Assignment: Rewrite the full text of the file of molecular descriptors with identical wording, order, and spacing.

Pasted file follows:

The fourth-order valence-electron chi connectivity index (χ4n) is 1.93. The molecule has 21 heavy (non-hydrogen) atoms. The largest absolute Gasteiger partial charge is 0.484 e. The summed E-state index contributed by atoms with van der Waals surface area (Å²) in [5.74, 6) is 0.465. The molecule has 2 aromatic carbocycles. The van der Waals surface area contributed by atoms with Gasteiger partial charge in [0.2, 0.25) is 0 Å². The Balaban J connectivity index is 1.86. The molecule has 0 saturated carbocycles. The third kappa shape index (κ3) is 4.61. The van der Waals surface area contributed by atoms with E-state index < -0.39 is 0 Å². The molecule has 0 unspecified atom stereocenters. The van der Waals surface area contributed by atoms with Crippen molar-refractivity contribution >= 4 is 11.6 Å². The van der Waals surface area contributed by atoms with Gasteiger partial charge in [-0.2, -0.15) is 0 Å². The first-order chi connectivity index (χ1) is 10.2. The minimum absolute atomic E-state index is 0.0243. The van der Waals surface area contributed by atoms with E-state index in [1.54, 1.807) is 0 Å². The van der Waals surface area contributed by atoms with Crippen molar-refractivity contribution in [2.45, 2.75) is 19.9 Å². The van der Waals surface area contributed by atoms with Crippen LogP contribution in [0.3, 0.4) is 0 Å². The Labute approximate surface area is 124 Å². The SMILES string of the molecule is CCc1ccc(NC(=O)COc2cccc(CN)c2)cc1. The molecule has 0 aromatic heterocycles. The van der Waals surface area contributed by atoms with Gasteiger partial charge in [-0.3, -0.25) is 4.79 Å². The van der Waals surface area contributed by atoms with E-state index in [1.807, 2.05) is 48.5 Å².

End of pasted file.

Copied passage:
The fourth-order valence-electron chi connectivity index (χ4n) is 1.93. The molecule has 21 heavy (non-hydrogen) atoms. The largest absolute Gasteiger partial charge is 0.484 e. The summed E-state index contributed by atoms with van der Waals surface area (Å²) in [5.74, 6) is 0.465. The molecule has 2 aromatic carbocycles. The van der Waals surface area contributed by atoms with Gasteiger partial charge in [0.2, 0.25) is 0 Å². The Balaban J connectivity index is 1.86. The molecule has 0 saturated carbocycles. The third kappa shape index (κ3) is 4.61. The van der Waals surface area contributed by atoms with E-state index < -0.39 is 0 Å². The molecule has 0 unspecified atom stereocenters. The van der Waals surface area contributed by atoms with Crippen molar-refractivity contribution >= 4 is 11.6 Å². The van der Waals surface area contributed by atoms with Gasteiger partial charge in [-0.2, -0.15) is 0 Å². The first-order chi connectivity index (χ1) is 10.2. The minimum absolute atomic E-state index is 0.0243. The van der Waals surface area contributed by atoms with E-state index in [1.54, 1.807) is 0 Å². The van der Waals surface area contributed by atoms with Crippen molar-refractivity contribution in [2.45, 2.75) is 19.9 Å². The van der Waals surface area contributed by atoms with Crippen LogP contribution in [0.3, 0.4) is 0 Å². The Labute approximate surface area is 124 Å². The SMILES string of the molecule is CCc1ccc(NC(=O)COc2cccc(CN)c2)cc1. The molecule has 0 aromatic heterocycles. The van der Waals surface area contributed by atoms with Gasteiger partial charge in [-0.3, -0.25) is 4.79 Å². The van der Waals surface area contributed by atoms with E-state index in [1.807, 2.05) is 48.5 Å².